Table 1.
Weighted characteristics of study population
Variables Omission rate (%) Response and unit Male Female Total
Gender (Number [%]) 0 25,480 (50.1) 25,400 (49.9) 50,880 (100)
Age (Mean [SD]) 0 39.81 (20.203) 42.06 (21.144) 40.93 (20.709)
Family income (Mean [SD]) 0.4 Monthly income in 10,000₩\(∼$9) 466.37(314.34) 440.42 (315.19) 453.42 (315.03)
Sleep time (Mean [SD]) 7.0 Hours per day 7.01 (1.31) 7.03 (1.40) 7.02 (1.35)
Weight (Mean [SD]) 0.2 kg 67.35 (18.72) 54.77 (13.89) 61.07 (17.64)
Waist circumference (Mean [SD]) 1.4 cm 83.03 (13.20) 76.03 (12.06) 79.54 (13.12)
Grip strength (Mean [SD]) 37.5 kg 37.64 (8.90) 22.21 (5.41) 28.33 (10.36)
PHQ-9 Score (Mean[SD]) 26.0 Score (range: 0-27) 2.07 (3.21) 3.05 (3.96) 2.56 (3.64)
PHQ-9 classification of depression (Number [%]) 26.0 Normal* (in thousands) 16,320 (85.2) 14,780 (75.7) 31,120 (80.4)
Low-risk** (in thousands) 2,130 (11.1) 3,360 (17.2) 5,490 (14.2)
High-risk*** (in thousands) 710 (3.7) 1,380 (7.1) 2,090 (2.4)
Commute physical activity (Number [%]) 21.8 Yes (in thousands) 10,880 (53.5) 12,370 (59.8) 23,250 (56.7)
No (thousands) 9,450 (46.5) 8,300 (40.2) 17,760 (43.3)
Commute physical activity (Mean [SD]) 57.0 Days per week 4.90 (1.84) 4.59 (1.89) 4.73 (1.87)
Commute physical activity (Mean [SD]) 62.6 Minutes per day 45.43 (37.47) 41.37 (29.90) 43.00 (33.30)
Moderate-intensity physical activity (Number [%]) 21.8 Yes (thousands) 6,490 (32.0) 4,690 (22.7) 11,180 (27.3)
No (thousands) 13,790 (68.0) 15,920 (77.3) 29,720 (72.7)
Moderate-intensity physical activity (Mean [SD]) 57.0 Days per week 3.40 (1.76) 3.50 (1.58) 3.44 (1.69)
Moderate-intensity physical activity (Mean [SD]) 62.6 Minutes per day 54.73 (42.39) 46.95 (32.42) 51.00 (38.10)
High-intensity physical activity (Number [%]) 21.9 Yes (thousands) 3,780 (18.6) 1,630 (7.9) 5,410 (13.2)
No (thousands) 16,500 (81.4) 18,980 (92.1) 35,490 (86.8)
High-intensity physical activity (Mean [SD]) 91.5 Days per week 3.04 (1.71) 3.33 (1.51) 3.13 (1.65)
High-intensity physical activity (Mean [SD]) 92.6 Minutes per day 62.11 (52.71) 44.72 (33.76) 55.90 (47.60)
HDL (Mean [SD]) 15.8 mg/dL 47.68 (1.96) 54.82 (12.42) 51.22 (12.24)
Fasting glucose (Mean [SD]) 15.8 mg/dL 101.74 (23.54) 97.10 (20.68) 99.44 (22.29)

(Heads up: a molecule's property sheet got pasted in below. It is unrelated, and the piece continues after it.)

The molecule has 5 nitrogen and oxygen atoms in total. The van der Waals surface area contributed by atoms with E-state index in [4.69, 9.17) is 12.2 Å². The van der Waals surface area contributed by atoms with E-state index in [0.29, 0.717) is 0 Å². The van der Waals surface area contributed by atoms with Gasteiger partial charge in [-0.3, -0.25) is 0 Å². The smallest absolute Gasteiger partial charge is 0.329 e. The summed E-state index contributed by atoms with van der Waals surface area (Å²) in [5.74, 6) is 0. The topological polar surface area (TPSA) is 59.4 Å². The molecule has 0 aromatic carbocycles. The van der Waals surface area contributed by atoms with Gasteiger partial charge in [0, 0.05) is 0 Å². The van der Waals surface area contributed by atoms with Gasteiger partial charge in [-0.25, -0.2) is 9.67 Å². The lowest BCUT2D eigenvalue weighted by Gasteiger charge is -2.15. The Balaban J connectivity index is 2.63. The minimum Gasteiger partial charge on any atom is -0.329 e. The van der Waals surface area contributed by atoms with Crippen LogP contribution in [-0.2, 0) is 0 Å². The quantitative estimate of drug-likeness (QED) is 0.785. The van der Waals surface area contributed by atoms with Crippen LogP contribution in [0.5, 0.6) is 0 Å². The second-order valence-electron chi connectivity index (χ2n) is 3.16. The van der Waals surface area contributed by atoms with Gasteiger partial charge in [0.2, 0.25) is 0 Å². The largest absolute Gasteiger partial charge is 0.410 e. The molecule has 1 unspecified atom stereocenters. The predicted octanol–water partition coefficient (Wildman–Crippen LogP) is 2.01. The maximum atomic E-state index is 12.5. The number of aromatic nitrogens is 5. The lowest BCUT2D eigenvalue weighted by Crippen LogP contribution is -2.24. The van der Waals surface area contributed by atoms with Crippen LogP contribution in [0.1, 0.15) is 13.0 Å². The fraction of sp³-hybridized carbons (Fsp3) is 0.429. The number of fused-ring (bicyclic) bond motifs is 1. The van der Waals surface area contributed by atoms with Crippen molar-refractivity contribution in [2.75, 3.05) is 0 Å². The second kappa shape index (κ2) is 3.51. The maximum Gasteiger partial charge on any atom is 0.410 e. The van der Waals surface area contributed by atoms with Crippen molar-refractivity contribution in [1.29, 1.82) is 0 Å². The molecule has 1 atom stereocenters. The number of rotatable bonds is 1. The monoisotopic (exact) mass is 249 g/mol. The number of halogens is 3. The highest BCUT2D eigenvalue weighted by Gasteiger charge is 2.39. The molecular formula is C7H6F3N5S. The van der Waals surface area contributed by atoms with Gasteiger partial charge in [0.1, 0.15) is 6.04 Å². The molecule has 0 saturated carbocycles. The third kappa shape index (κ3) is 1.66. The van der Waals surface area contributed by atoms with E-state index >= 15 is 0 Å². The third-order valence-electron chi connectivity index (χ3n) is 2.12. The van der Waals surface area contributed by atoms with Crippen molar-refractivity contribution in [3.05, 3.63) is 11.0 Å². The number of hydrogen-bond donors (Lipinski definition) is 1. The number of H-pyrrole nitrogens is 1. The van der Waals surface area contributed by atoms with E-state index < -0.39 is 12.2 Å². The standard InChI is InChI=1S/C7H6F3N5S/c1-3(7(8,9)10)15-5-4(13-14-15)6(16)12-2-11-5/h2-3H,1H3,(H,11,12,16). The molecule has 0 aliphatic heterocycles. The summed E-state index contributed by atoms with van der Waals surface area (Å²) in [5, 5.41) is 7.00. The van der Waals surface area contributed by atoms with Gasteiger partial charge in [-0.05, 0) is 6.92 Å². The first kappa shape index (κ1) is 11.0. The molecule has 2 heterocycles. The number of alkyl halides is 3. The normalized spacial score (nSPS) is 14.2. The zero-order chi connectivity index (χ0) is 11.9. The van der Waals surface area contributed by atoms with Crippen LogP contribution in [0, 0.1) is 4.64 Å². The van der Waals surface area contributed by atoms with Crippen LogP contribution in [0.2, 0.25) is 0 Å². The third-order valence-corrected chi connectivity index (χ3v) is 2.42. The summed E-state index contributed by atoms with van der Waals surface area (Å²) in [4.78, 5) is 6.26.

HbA1c percent (Mean [SD]) 16.0 % 5.7 (0.8) 5.5 (0.7) 5.7 (0.8)

PHQ-9 classification: 0-4, normal; 5-9, low-risk; over 10, high-risk.

Table 2.
Association between PHQ-9 Scores and physical activity
Odds ratio Standard error Z-score p-value
Count data model Average family income 0.999 0.000 39.487 <.001
  (PHQ-9 Score equal to and higher than 1) Age 0.998 0.000 8.858 <.001
Gender: female 1.213 0.009 20.581 <.001
Commute physical activity (NO) 1.042 0.006 6.514 <.001
  Leisure and structure physical activity Moderate-intensity (NO) 1.116 0.008 13.049 <.001
High-intensity (NO) 1.009 0.012 0.734 .463
Bernoulli distribution (PHQ-9 Score “=0”vs. “≥1”) Average family income 1.000 0.000 7.530 <.001
Age 1.022 0.001 21.743 <.001
Gender: female 0.633 0.030 15.347 <.001
Commute physical activity (NO) 0.979 0.021 1.006 .315
Leisure and structure physical activity Moderate-intensity (NO) 0.976 0.021 -0.614 .521
High-intensity (NO) 0.971 0.026 1.117 .264

3. Physical factors and PHQ-9 Score

Table 3 shows the association between PHQ-9 Scores and demographic factors as well as physical factors and blood measures. We used the Count data model (subjects with PHQ-9 Scores equal to and higher than 1) and also the Bernoulli distribution model (subjects with PHQ-9 Scores=0 vs. ≥1). In the Count data model, the odds ratio for PHQ-9 Scores compared to average family income and age was 0.999 and 0.997. In contrast, the association was not shown in the Count data model between total PHQ-9 Scores and gender. Further, an association between the PHQ-9 Scores and physical factors, including weight and waist circumference, was not shown; however, a significant association between the total PHQ-9 Scores and handgrip strength was observed in the Count data model (OR=0.985; SE, 0.001; p <.001). In the Bernoulli distribution model, demographic factors, including average family income (OR=1.000; SE, 0.000; p <.001), age (OR=1.022; SE, 0.002; p <.001), and gender (female: OR=0.721; SE, 0.059; p <.001) were associated with a PHQ-9 Score of 0. However, physical factors, handgrip strength, weight, and waist circumference were not associated with a PHQ-9 Score of 0. Lastly, blood measures, HDL (OR=1.004; SE, 0.002; p <.05), fasting glucose (OR=1.004; SE, 0.001; p<.01), and glycated hemoglobin (OR=0.889; SE, 0.038; p <.01) were associated with a PHQ-9 Score of 0.
Table 3.
Association between PHQ-9 Score and physical factors
Odds ratio Standard error Z-score p-value
Count data model Average family income 0.999 0.000 31.933 <.001
  (PHQ-9 Score equal to and higher than 1) Age 0.997 0.000 7.076 <.001
Gender: female 1.022 0.018 1.162 .245
Handgrip strength 0.985 0.001 15.588 <.001
HDL-C 1.000 0.000 1.014 .311
Fasting glucose 1.001 0.000 3.392 <.001
Glycated hemoglobin 1.000 0.011 -0.036 .971
Bernoulli distribution (PHQ-9 Score “=0”vs. “>1”) Average family income 1.000 0.000 4.511 <.001
Age 1.022 0.002 14.420 <.001
Gender: female 0.721 0.059 5.568 <.001
Handgrip strength 1.006 0.003 1.868 <.001
HDL-C 1.004 0.002 2.293 <.050
Fasting glucose 1.004 0.001 3.029 <.010
Glycated hemoglobin 0.889 0.038 3.061 <.010